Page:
Negativity towards ageing underpins ageism


SECOND OPINION:Ageing successfully is not all about fitness, writes DES O'NEILL

THAT PEACE is not made with your friends is a concept that has gained wide currency. In medicine this translates as shaping our debates and advocacy in dialogue where there is true opposition and dissent. I was reminded of this during the annual open week of the Royal College of Physicians in Ireland.

The opening session, a public debate on ageing, might have been an episode of preaching to the choir between geriatricians, gerontologists and the advocacy sector for ageing. Instead, the college invited a “motivational” speaker from the United States, the title of whose book, Younger Next Year, encapsulates the unintentional and pernicious ageism of much popular commentary on ageing.

As it happens, the author, Chris Crowley, a retired lawyer from the US, promotes a lifestyle of aerobic exercise, diet and social connectedness. However, much of his writing is couched in language that positions ageing as (a) a phenomenon exclusively of later life, and (b) something to be avoided and deferred so that the goal is to be “younger”.

This negativity towards ageing underpins ageism, whereby we devalue the very experience of ageing. We age throughout the lifespan, and failure to appreciate one’s stage in the process is recognised by phrases such as “Peter-Pan syndrome”. Ageing in later life brings growth as well as loss, exemplified by great artists such as Matisse or Louise Bourgeois, and in everyday life by the exemplary safety record of older drivers, despite high levels of illnesses that might compromise driving safety.

So, after his folksy and charming delivery, our debate afterwards allowed the panel to emphasise that we shared his aspiration to postpone frailty, but not ageing. Concern was also voiced about the risk of equating ageing successfully with fitness, with disability viewed somehow as a failure.

Clearly, successful ageing strategies must support the concept of adequate support for those affected by age-related disability. A final message from a specialist in genitourinary medicine on the panel, on sexually transmitted diseases in later life, added a suitably contemporary flavour to an excellent evening.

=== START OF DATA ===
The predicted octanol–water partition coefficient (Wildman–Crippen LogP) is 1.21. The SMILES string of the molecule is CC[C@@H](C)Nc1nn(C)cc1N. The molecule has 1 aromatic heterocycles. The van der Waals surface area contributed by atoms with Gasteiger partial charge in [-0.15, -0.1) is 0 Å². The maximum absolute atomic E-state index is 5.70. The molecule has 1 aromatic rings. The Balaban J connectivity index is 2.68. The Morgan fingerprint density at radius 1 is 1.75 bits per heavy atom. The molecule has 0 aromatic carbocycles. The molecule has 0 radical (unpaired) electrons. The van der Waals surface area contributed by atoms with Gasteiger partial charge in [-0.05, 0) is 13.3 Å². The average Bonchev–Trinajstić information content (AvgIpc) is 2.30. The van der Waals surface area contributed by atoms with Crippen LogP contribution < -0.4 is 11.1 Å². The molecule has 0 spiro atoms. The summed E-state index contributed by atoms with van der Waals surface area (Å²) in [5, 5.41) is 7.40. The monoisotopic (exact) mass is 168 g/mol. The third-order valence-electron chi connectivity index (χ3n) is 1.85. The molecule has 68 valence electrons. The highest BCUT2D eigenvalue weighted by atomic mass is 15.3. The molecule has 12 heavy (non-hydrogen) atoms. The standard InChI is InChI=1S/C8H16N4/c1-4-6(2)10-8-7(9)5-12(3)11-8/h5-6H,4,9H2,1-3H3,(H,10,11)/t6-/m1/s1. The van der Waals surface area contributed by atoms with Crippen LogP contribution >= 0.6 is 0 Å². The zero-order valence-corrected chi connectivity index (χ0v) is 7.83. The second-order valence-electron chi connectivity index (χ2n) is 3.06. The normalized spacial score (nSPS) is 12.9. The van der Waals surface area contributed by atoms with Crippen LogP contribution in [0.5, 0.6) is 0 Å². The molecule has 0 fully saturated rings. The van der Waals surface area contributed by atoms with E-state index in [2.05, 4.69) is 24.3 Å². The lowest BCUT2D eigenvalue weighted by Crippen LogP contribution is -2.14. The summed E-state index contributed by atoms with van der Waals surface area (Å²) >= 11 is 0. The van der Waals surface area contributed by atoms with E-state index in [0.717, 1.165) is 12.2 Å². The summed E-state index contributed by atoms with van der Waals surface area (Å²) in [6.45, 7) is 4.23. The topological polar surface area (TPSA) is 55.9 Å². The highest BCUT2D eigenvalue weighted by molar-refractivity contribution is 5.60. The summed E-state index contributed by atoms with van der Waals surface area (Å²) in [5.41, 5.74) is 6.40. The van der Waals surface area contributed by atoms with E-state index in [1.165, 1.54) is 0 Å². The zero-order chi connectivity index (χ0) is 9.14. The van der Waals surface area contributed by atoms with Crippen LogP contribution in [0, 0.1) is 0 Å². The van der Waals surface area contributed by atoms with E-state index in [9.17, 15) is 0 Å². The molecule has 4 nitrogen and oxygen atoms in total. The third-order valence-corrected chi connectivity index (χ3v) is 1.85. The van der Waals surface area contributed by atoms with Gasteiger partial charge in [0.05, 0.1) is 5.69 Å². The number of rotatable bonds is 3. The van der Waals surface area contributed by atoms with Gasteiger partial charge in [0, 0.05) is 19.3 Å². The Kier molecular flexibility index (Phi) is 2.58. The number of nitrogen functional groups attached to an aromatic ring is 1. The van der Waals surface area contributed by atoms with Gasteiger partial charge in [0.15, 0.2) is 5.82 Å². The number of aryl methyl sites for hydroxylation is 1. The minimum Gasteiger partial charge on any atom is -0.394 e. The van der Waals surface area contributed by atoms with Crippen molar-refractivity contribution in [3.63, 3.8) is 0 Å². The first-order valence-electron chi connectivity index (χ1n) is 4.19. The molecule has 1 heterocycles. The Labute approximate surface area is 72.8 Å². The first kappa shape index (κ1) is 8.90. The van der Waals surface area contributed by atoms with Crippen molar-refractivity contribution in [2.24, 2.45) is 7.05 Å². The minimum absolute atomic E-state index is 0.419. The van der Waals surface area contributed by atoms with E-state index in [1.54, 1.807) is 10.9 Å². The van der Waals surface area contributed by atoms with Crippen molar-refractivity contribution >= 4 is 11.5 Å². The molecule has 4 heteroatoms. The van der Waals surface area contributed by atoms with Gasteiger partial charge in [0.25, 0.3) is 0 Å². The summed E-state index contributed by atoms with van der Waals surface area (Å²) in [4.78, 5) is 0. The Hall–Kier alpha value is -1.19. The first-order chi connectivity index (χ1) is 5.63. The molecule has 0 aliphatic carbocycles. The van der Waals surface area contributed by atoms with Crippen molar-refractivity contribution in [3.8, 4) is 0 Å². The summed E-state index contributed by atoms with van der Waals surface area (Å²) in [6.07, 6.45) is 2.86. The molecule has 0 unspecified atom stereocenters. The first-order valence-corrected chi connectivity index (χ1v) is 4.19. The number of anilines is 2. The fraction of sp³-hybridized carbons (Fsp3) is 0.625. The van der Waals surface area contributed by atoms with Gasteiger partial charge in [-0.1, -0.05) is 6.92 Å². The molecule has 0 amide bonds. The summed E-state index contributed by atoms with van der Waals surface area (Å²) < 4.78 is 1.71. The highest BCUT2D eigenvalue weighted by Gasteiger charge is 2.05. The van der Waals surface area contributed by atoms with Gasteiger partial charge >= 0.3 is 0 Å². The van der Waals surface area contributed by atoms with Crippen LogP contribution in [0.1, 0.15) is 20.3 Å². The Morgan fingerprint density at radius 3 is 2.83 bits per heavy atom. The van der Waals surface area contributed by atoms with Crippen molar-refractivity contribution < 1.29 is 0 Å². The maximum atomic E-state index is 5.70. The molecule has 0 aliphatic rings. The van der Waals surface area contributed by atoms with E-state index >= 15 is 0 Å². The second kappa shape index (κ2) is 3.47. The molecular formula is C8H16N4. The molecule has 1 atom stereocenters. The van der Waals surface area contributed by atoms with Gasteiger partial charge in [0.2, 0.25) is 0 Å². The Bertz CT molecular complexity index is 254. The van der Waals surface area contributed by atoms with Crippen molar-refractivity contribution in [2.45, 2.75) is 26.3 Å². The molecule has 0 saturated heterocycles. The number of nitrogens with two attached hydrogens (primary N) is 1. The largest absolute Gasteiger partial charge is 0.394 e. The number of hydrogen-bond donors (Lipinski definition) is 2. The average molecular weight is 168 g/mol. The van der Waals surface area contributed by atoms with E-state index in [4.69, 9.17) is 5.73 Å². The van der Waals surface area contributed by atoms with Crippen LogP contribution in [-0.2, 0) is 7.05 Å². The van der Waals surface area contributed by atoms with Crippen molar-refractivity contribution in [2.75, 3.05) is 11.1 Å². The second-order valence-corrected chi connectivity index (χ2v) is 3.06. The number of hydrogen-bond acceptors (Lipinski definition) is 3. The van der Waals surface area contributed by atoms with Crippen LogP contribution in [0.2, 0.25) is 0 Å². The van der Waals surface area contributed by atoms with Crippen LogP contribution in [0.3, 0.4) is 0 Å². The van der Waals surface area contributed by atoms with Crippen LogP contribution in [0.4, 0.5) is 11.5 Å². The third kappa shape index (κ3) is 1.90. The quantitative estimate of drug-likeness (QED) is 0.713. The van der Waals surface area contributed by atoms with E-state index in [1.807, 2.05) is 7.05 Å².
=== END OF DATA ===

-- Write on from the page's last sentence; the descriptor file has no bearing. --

The other big debate of the week was on value for money with high-cost medications. Here the college played a valuable role in a small country where doctors are shy about expressing unease about advocacy that might be disruptive of equity and the common good. We rarely get a chance to pair the issues that attract emotionally charged headlines and airtime on Joe Duffy with the thankless but necessary task of formulating coherent and equitable policy in difficult financial circumstances.

Prof Michael Barry, a physician who has undertaken sterling work in developing the discipline of pharmaco-economics in a country with a tradition of an unfettered free-for-all in access to medications – with most of the tab picked up by the State – debated with Senator John Crown, whose advocacy for new (and expensive) cancer medications was recently marked by a Bill proposing to make the Minister for Health sign off on any refusal to fund a new cancer medication.

This Bill was seen by many as well meaning but unfortunate: not only did it appear to use a national parliamentary position to prioritise medications from one’s own specialty, as well as undermining pharmaco-economic debate, but also seemed to change a collective decision into a personalised one, ie “Minister X would not sign for the cancer medication for my daughter/wife/parent.”

The resulting Seanad debates confirmed Bismarck’s aphorism that it is better not to see laws or sausages being made – or, in this instance, not being made.

The college debate was lively, heated and insightful, although one contribution for which I have a personal allergy is that of doctors using the word “bureaucrat” in a dismissive and contemptuous fashion, without thought that we all have aspects of our practice and manner that challenge others.

However, I think most of those attending could work out which approach best combined humanity, equity and the hard grind of supporting in equal parts the vocal and those without a strong voice.

Des O’Neill is a consultant in geriatric and stroke medicine

A version of this column originally appeared as a BMJ blog

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